Women are at higher risk for vision impairment and blindness than men yet are less likely to receive treatment. According to a recent report, “The Lancet Global Health Commission on Global Eye Health: vision beyond 2020,” the gender imbalance can be attributed to demographic factors (women living longer than men) and social factors (women having reduced access to care).
Prevent Blindness Texas has declared April as Women’s Eye Health and Safety Month to educate the public on the increased risk women have of vision health issues, as well as recommend steps that can be taken to prevent vision loss. The group provides a variety of free resources, including videos, fact sheets, shareable social media graphics, and a listing in English and Spanish of financial assistance programs for eyecare.
According to the Society for Women’s Health Research (SWHR), the following eye diseases and conditions occur more frequently in women:
- Refractive Error- 26 percent more women than men over the age of 12 have uncorrected visual impairment due to refractive error
- Dry Eye- Two times more women than men over the age of 50 have dry eye disease
- Age-related Macular Degeneration- 65 percent of individuals in the United States with Age-related Macular Degeneration are women
- Cataract- 61 percent of individuals in the United States with cataract are women
- Glaucoma- 67 percent of individuals in the United States with glaucoma are women
- Thyroid Eye Disease (TED)- TED is 5-6 times more common in women than men
Prevent Blindness recently collaborated with the SWHR and other leading organizations to develop the SWHR Patient Toolkit: A Guide to Women’s Eye Health, designed to empower individuals to navigate their eye health and eye care. The toolkit aims to facilitate productive conversations between patients and health care providers at all stages of eye health. Prevent Blindness also participated in the recent webinar, “20/20 Foresight: Understanding Women’s Eye Health and Supporting Patient Needs.”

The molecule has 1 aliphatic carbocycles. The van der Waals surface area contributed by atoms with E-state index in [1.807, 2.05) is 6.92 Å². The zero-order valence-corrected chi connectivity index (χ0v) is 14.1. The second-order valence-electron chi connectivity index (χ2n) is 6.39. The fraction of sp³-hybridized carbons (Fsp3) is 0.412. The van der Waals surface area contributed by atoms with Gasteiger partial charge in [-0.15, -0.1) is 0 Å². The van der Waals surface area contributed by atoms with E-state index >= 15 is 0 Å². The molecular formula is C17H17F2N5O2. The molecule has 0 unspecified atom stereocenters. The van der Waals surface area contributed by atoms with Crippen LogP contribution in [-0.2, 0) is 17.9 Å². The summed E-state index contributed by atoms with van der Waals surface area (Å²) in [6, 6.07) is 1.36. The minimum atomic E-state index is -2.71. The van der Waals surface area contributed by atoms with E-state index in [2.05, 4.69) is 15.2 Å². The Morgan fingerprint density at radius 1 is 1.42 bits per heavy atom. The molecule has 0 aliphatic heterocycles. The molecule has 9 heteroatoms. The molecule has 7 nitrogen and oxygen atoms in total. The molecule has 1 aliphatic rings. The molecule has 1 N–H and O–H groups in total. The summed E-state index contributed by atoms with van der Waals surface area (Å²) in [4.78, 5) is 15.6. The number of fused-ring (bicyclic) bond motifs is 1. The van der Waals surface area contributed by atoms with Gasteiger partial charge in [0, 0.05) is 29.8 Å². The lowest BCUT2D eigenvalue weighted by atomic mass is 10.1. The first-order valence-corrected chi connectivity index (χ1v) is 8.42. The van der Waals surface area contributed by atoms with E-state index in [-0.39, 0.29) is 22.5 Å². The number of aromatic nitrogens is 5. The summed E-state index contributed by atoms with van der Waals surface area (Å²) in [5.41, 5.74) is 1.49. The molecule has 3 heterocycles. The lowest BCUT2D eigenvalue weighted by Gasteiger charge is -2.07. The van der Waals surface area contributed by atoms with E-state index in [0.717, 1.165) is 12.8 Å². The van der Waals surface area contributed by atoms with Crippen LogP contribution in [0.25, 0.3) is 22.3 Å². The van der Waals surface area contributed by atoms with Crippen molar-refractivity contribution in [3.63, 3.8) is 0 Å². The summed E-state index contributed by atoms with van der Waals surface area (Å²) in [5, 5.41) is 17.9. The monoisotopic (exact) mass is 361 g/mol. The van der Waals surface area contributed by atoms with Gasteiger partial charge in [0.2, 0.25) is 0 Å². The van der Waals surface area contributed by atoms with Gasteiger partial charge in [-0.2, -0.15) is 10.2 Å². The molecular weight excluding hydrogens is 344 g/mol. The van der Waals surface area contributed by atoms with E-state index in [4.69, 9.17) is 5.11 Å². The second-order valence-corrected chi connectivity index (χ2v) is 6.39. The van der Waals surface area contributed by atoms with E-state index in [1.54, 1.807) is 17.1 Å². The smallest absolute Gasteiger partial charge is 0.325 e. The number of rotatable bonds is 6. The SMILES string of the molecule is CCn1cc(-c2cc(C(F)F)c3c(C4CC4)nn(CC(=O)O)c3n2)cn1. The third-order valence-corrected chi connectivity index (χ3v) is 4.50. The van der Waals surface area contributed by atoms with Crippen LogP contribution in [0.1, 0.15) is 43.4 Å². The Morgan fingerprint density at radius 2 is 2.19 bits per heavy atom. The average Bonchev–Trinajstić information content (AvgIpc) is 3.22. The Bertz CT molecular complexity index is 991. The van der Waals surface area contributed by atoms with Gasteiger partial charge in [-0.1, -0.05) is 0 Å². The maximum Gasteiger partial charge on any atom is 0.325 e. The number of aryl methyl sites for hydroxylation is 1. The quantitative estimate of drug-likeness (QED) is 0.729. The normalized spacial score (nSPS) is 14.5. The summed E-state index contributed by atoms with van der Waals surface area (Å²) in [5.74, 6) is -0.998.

As part of April’s Women’s Eye Health and Safety Awareness Month, Prevent Blindness will be debuting a new video, “Diabetes, Vision Loss, and Mental Wellness,” as part of the new Diabetes + the Eyes educational series, featuring patient advocate Serena Valentine, mental health expert Melissa Taussig, and diabetes specialist Lisa Golden. Ms. Valentine and Ms. Taussig share their experiences of vision impairment, the impact of vision impairment on mental health, and the tools they use to remain independent. Ms. Valentine and Ms. Golden are volunteer participants in the Prevent Blindness A.S.P.E.C.T. (Advocacy, Support, Perspective, Empowerment, Communication, and Training) Program, that equips participants with knowledge, skills, and confidence to be advocates for vision and eye health.
During the month, Janine Austin Clayton, M.D., FARVO, Associate Director for Research on Women’s Health and Director, Office of Research on Women’s Health at the National Institutes of Health (NIH), will be joining Jeff Todd, president and CEO of Prevent Blindness, for a new episode in the Focus on Eye Health Expert Series. Dr. Clayton will discuss a variety of topics including eye disease in women, research, inequities in access to eyecare and the impact of vision loss on mental health.
“Early diagnosis and treatment can prevent or lessen the severity of permanent vision loss from many eye diseases and conditions. That’s why it’s so important for women to make their own eye health a priority to help avoid preventable vision issues in the near and distant future,” said Heather Patrick, President and CEO of Prevent Blindness Texas.
For more information on women’s eye health, including fact sheets on eye diseases and eye protection, please contact Prevent Blindness Texas at 1-888-98-SIGHT or visit www.preventblindnesstexas.org. A free listing of financial assistance services in English and Spanish ia available at: preventblindness.org/vision-care-financial-assistance-information/.